Concern after skateboarders use petrol mix on ramps

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Photo / Thinkstock
Photo / Thinkstock

Thrill-seeking skateboarders are putting themselves and others at risk by pouring a mix of petrol and diesel over ramps, says a fire safety officer.

Volunteer firefighters from Hikurangi in Northland were called to the skate ramp near Lake Waro Reserve when a member of the public became concerned about the safety of skaters and spectators after a flammable concoction was poured over two of the ramps on Sunday. Liquid was reported leaking from plastic containers at the park.

Fire safety officer Craig Bain said it was exceptionally lucky that cigarette smokers kept their distance.

He said youths had poured a mix of motor oil and petrol on concrete and timber ramps to effect skids with boards and bikes.

Firefighters in full protective gear and breathing apparatus collected the containers to make the scene safe.

"There was a high odour of fuel in the air around the park meaning that a stray spark from an errant cigarette could have ignited the pooled fuels, possibly injuring those near-by," Mr Bain said. "It's a silly practice which could end in a volatile situation, all in aid of a thrill."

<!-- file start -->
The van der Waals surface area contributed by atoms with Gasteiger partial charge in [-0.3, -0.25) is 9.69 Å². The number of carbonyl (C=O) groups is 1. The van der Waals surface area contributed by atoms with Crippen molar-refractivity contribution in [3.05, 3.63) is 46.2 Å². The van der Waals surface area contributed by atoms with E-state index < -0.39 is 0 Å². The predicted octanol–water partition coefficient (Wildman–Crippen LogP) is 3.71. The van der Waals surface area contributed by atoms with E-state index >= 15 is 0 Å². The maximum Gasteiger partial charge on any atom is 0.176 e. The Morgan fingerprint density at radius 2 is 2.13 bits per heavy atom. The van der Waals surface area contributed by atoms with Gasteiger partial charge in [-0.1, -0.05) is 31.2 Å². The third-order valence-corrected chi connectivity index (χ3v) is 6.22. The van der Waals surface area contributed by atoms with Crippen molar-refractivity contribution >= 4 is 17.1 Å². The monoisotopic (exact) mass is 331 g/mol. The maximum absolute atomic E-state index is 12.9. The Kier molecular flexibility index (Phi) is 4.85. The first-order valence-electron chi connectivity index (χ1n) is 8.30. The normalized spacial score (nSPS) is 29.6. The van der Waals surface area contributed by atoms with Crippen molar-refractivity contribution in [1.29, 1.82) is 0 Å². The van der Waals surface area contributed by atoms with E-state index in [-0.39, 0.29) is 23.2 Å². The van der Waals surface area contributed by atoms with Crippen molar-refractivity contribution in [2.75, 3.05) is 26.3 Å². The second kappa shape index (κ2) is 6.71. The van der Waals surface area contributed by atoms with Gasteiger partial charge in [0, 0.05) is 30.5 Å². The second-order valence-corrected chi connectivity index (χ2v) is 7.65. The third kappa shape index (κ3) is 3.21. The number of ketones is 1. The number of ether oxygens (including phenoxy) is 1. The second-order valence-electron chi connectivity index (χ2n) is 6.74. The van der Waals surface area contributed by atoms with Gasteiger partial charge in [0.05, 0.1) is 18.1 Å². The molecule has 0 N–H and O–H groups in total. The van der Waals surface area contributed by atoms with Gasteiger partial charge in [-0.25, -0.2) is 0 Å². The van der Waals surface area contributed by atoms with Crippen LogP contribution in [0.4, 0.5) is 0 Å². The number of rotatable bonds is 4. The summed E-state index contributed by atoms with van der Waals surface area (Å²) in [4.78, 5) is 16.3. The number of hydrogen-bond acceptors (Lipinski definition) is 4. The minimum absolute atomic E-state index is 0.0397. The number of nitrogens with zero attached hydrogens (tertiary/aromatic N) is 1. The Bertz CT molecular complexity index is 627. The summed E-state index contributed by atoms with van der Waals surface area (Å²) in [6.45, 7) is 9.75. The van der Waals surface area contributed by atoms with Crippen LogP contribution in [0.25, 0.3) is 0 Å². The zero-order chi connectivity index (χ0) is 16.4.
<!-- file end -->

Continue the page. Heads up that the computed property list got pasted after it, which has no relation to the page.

Meanwhile, fire restrictions are in force across the Far North from this week as wind and sunshine dry out vegetation and increase the fire risk.

People lighting outdoor fires need permits year-round in the most fire-prone areas of the Far North - the Aupouri and Karikari peninsulas and coastal areas near Kaitaia - but the Northern Rural Fire Authority is expanding the restricted fire season to the rest of the district from Monday.

The only fires allowed outdoors without a permit are gas barbecues, hangi, cultural cooking fires, wood-fired barbecues and braziers. Those are allowed in places clear of vegetation and buildings if the wind is less than 15km/h, an adult is present at all times and a supply of water is available to put out the fire.

Kevin Ihaka, Whangarei/Kaipara rural fire officer, said if there was not significant rainfall within 10 days, fire restrictions would be put in place. However, people still needed to be careful, regardless.

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